6:45pm, Performing Legacies: A Family Storytelling Workshop
Ramy Eletreby, Rachel Evans, and Amy Sawyers
This workshop series was implemented over four Sundays at a church community room on the Upper East Side with a diverse group of 24 individuals. Through a variety of activities geared towards performing family stories, this workshop explored the significance in our lives of sharing family stories.

7:35pm, Looking at the Past: The Women’s Theatre Project
Lydia Gaston and Junko Ishikawa
The presenters implemented a 6-week series of theatre-based workshops with Filipino senior women immigrants in Jamaica, Queens. Looking at the Past used process drama, Freirean dialog, and an exchange of personal stories to address group dynamics and build community.

8:25pm-10pm, Integrating Theatrical Conventions into a High School Peer Education Program
Ellen Brown, Sara Orr, and Leah Page
The presenters spent ten weeks at a community center that offers peer education programs for and with teenagers. The group taught the young people how to create, rehearse and facilitate activating scenes, a convention influenced by Boal’s Theatre of the Oppressed. At the end of the ten weeks, the young people performed and facilitated three original scenes for their peers at the center.

May 30th
6:45pm, Arts Together: Celebrating Moms and Kid Through Theatre, Crafts and Fun!
Lillian Ribeiro and Ben Weber
Arts Together was a series of 5 workshops that took place in New Jersey for mothers and their children who live in a domestic violence shelter or supportive housing facility. These workshops explored how applied theatre may foster meaningful experiences between mothers and children during a period of transition.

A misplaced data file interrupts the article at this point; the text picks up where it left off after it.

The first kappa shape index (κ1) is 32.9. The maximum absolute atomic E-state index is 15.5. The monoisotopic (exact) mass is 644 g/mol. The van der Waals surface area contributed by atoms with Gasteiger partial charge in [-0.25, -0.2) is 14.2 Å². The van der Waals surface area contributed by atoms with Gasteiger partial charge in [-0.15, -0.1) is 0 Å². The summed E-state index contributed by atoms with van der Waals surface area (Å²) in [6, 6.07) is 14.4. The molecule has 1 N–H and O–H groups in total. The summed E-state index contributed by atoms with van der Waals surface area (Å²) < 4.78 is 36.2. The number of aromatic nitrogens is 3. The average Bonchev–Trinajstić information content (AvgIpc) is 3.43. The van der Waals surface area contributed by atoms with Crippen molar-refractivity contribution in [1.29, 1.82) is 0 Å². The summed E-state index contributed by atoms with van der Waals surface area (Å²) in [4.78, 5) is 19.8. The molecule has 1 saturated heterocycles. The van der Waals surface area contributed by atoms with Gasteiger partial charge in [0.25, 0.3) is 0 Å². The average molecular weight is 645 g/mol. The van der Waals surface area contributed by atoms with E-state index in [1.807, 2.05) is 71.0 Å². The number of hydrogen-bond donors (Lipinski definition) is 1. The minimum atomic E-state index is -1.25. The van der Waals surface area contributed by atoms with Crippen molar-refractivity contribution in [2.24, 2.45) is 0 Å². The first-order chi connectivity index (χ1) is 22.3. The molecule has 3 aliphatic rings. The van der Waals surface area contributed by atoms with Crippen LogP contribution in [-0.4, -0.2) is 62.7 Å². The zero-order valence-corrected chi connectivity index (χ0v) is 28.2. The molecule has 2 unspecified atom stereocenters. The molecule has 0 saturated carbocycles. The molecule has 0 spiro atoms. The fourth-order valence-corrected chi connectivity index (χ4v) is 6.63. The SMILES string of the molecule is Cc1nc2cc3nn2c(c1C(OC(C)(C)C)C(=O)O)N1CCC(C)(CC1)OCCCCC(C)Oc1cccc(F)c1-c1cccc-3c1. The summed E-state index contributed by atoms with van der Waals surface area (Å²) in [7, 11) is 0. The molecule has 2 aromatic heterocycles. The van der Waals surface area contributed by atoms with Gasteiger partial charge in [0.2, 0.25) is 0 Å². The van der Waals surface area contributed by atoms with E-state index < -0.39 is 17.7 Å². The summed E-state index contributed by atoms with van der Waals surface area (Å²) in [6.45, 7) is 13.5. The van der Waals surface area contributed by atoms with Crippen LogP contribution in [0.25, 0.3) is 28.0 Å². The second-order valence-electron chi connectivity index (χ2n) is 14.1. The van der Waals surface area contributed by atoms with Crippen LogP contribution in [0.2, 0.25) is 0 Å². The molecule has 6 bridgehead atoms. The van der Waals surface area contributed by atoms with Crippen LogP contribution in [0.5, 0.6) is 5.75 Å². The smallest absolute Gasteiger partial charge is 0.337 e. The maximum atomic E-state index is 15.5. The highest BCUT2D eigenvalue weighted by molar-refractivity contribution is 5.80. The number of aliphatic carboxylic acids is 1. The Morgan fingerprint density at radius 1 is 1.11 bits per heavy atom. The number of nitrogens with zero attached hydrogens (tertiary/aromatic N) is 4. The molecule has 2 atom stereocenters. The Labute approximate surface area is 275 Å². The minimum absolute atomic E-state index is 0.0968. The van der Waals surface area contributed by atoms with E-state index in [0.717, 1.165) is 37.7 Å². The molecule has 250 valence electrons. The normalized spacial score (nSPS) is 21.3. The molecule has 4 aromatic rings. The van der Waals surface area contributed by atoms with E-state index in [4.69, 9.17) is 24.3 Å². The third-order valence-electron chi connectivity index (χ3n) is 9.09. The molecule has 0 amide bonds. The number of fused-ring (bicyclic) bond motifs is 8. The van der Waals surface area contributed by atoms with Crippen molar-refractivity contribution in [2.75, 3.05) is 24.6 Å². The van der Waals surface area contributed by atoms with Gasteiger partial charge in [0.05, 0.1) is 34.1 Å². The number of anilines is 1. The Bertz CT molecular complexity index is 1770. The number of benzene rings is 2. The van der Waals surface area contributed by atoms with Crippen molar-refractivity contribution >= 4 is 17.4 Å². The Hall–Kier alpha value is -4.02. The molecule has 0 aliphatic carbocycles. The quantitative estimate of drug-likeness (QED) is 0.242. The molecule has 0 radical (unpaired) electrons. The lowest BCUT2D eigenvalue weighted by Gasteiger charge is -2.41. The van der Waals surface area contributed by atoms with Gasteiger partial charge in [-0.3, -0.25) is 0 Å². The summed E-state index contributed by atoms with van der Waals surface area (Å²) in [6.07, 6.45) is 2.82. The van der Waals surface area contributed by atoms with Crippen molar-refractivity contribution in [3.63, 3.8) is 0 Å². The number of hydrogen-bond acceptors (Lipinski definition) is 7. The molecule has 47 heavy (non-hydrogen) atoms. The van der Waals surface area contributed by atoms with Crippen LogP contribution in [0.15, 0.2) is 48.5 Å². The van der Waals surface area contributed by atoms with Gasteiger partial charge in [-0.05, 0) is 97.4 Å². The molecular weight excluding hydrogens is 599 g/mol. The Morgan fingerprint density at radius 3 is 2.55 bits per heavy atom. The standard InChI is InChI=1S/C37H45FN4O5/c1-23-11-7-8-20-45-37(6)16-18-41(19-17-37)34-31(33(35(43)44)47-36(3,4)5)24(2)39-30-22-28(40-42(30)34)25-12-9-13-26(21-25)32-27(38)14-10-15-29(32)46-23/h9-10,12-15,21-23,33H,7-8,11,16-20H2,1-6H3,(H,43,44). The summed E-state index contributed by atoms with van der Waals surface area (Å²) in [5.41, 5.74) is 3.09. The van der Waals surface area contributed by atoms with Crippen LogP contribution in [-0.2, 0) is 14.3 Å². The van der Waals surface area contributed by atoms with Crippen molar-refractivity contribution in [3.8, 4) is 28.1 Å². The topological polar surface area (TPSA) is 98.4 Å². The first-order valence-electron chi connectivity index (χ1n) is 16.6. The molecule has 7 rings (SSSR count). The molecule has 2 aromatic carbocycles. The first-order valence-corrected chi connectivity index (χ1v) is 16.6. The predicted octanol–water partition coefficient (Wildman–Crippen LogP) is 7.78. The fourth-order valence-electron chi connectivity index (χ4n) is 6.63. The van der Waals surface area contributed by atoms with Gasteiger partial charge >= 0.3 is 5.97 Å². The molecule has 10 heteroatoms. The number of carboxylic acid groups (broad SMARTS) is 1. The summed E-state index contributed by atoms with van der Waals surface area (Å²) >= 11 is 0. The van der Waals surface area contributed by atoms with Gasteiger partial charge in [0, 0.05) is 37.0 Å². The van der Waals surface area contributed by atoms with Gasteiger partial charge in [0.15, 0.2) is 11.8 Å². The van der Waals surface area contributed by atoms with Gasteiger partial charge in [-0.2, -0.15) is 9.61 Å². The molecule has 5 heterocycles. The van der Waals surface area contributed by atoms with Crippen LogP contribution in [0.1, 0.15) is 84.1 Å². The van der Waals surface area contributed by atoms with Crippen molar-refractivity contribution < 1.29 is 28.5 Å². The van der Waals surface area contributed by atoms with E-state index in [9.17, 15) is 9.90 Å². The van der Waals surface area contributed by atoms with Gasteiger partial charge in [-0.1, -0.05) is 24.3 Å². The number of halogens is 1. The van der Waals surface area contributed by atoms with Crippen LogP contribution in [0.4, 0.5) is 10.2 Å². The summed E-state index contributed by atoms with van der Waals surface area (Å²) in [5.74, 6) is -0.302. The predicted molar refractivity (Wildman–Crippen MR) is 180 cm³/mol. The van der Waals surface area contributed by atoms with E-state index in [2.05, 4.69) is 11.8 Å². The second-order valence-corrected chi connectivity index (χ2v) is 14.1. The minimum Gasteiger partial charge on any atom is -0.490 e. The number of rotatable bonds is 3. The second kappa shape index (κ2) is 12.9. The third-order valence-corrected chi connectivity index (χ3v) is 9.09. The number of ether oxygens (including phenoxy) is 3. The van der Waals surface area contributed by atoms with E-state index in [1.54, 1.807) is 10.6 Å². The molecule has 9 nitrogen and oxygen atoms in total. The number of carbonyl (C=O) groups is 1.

7:35pm, Interracial Relationships Explored
Carli Gaughf and Reyna Bonaparte
A 5-week project that mobilized theatrical conventions to address the struggles and joys of romantic interracial relationships. Individuals and couples met on weekly basis for Boal-based workshops at the Queens Presbyterian Church in Long Island City, NYC.

8:25pm, ACTION! The Creative Student Leadership Workshop
Claro de los Reyes and Shamilia McBean
ACTION! was a 4-week interactive theatre project that explored the concept of leadership with undergraduate commuter students in Jamaica, Queens. The workshop series addressed civic mindedness and psychological ownership through an arts-based investigation of how students saw themselves in relationship to their school community.

Admission is free.
Guests are welcome to attend any or all of the presentations.

The Master’s Degree in Applied Theatre, the first program of its kind in the United States, is a sequential, ensemble-based program for students interested in the use of theatre to address social and educational issues in a wide range of settings. The program stresses the unity of theory and practice, and is linked to the professional applied theatre work of the renowned CUNY Creative Arts Team.